Fed's Barkin says interest rates should be moved rapidly to neutral

2 minute read

Federal Reserve Bank of Richmond President Thomas Barkin poses during a break at a Dallas Fed conference on technology in Dallas, Texas, U.S., May 23, 2019. REUTERS/Ann Saphir/File Photo

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April 12 (Reuters) - The U.S. Federal Reserve should quickly get interest rates up to a level where borrowing costs will no longer be stimulating the economy, and should raise them further if high inflation proves persistent, Richmond Fed President Thomas Barkin said on Tuesday.

"How far we will need to raise rates, in fact, won’t be clear until we get closer to our destination, but rest assured we will do what we must to address this recent bout of above-target inflation," Barkin said in remarks prepared for delivery to the Money Marketeers in New York. "The best short-term path for us is to move rapidly to the neutral range and then test whether pandemic-era inflation pressures are easing, and how persistent inflation has become. If necessary, we can move further."

Consumer prices jumped 8.5% in March from a year earlier, a government report showed on Tuesday, marking the fastest pace of inflation since late 1981 as Russia's war against Ukraine sent gasoline and food prices higher and lockdowns in China threatened to worsen inflationary supply chain disruptions.

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The Fed, which aims for 2% inflation, last month raised interest rates from near zero to begin to deal with what it sees as largely pandemic-induced inflation. Policymakers have signaled they may accelerate the pace of rate hikes and begin to rapidly reduce the Fed's balance sheet -- bloated by its purchases of bonds -- to deal a more decisive blow to inflation.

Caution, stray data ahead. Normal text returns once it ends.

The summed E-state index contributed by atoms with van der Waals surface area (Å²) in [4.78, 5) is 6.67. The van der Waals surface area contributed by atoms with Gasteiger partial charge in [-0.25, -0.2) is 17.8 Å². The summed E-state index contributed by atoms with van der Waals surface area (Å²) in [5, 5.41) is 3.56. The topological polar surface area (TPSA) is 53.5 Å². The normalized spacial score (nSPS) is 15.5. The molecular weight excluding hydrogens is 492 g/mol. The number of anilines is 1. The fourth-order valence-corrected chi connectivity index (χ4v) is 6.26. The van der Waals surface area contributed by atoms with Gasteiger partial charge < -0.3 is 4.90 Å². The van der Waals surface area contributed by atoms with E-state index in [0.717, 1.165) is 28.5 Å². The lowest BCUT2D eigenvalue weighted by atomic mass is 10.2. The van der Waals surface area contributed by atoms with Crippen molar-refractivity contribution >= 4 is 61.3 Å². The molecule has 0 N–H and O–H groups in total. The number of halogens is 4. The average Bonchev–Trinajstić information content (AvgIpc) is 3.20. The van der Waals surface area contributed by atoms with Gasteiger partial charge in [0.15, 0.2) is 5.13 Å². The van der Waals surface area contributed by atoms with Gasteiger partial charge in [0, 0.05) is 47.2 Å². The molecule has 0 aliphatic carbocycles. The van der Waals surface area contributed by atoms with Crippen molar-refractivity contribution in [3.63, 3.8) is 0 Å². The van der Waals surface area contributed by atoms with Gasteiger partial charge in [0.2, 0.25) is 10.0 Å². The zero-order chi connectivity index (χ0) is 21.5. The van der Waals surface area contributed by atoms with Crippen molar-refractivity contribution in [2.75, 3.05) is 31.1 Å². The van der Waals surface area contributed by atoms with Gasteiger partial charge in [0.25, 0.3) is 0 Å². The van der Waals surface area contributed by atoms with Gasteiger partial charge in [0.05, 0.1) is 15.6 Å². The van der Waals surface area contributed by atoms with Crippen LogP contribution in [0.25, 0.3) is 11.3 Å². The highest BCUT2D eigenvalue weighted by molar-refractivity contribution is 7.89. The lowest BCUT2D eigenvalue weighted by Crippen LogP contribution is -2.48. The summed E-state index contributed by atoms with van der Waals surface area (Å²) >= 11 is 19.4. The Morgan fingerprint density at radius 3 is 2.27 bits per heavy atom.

Barkin's remarks show he backs that approach, and then some.

Many Fed policymakers say they expect the pressures that for decades pushed down on inflation to reassert themselves once pandemic-related constraints on labor and materials fade.

On Tuesday, Barkin said he was not so sure of that narrative, noting that price pressures could remain higher than before if companies choose to remake supply chains so they are more resistant to potential disruptions, if the government needs to spend more to provide benefits to an aging population, and if the labor supply continues to be limited by slowing population growth.

If bouts of high inflation do become more common in the future than they were before the pandemic, Barkin said, "Our efforts to stabilize inflation expectations could require periods where we tighten monetary policy more than has been our recent pattern."

Doing that could create communication challenges as Fed policymakers explain why stabilizing prices may need to be balanced against costs to employment.

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Reporting by Ann Saphir; Editing by Leslie Adler

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